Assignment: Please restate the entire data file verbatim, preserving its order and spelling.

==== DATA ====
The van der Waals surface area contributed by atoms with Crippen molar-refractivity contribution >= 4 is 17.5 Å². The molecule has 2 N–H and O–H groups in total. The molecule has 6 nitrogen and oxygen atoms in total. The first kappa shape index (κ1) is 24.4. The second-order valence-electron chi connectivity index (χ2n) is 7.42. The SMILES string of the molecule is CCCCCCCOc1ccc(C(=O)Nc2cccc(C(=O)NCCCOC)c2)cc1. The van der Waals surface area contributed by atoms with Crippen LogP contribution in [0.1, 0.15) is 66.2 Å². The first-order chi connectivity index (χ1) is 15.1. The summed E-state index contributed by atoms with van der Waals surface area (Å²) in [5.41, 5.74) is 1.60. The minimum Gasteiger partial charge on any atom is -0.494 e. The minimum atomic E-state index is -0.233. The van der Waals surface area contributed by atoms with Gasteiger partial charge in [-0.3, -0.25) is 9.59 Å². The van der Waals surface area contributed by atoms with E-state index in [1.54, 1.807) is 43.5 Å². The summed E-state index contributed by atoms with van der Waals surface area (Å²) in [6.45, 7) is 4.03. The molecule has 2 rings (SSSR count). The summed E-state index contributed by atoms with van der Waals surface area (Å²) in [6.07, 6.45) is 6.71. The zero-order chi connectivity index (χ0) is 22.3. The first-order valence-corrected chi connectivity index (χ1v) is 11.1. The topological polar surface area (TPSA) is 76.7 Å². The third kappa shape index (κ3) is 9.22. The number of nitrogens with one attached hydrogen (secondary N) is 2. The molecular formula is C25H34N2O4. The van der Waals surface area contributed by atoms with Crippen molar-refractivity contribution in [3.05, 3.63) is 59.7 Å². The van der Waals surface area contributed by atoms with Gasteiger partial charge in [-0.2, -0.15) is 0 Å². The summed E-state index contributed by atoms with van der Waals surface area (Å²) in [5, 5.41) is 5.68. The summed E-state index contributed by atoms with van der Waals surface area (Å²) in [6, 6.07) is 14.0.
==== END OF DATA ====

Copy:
The van der Waals surface area contributed by atoms with Crippen molar-refractivity contribution >= 4 is 17.5 Å². The molecule has 2 N–H and O–H groups in total. The molecule has 6 nitrogen and oxygen atoms in total. The first kappa shape index (κ1) is 24.4. The second-order valence-electron chi connectivity index (χ2n) is 7.42. The SMILES string of the molecule is CCCCCCCOc1ccc(C(=O)Nc2cccc(C(=O)NCCCOC)c2)cc1. The van der Waals surface area contributed by atoms with Crippen LogP contribution in [0.1, 0.15) is 66.2 Å². The first-order chi connectivity index (χ1) is 15.1. The summed E-state index contributed by atoms with van der Waals surface area (Å²) in [5.41, 5.74) is 1.60. The minimum Gasteiger partial charge on any atom is -0.494 e. The minimum atomic E-state index is -0.233. The van der Waals surface area contributed by atoms with Gasteiger partial charge in [-0.3, -0.25) is 9.59 Å². The van der Waals surface area contributed by atoms with E-state index in [1.54, 1.807) is 43.5 Å². The summed E-state index contributed by atoms with van der Waals surface area (Å²) in [6.45, 7) is 4.03. The molecule has 2 rings (SSSR count). The summed E-state index contributed by atoms with van der Waals surface area (Å²) in [6.07, 6.45) is 6.71. The zero-order chi connectivity index (χ0) is 22.3. The first-order valence-corrected chi connectivity index (χ1v) is 11.1. The topological polar surface area (TPSA) is 76.7 Å². The third kappa shape index (κ3) is 9.22. The number of nitrogens with one attached hydrogen (secondary N) is 2. The molecular formula is C25H34N2O4. The van der Waals surface area contributed by atoms with Crippen molar-refractivity contribution in [3.05, 3.63) is 59.7 Å². The van der Waals surface area contributed by atoms with Gasteiger partial charge in [-0.2, -0.15) is 0 Å². The summed E-state index contributed by atoms with van der Waals surface area (Å²) in [5, 5.41) is 5.68. The summed E-state index contributed by atoms with van der Waals surface area (Å²) in [6, 6.07) is 14.0.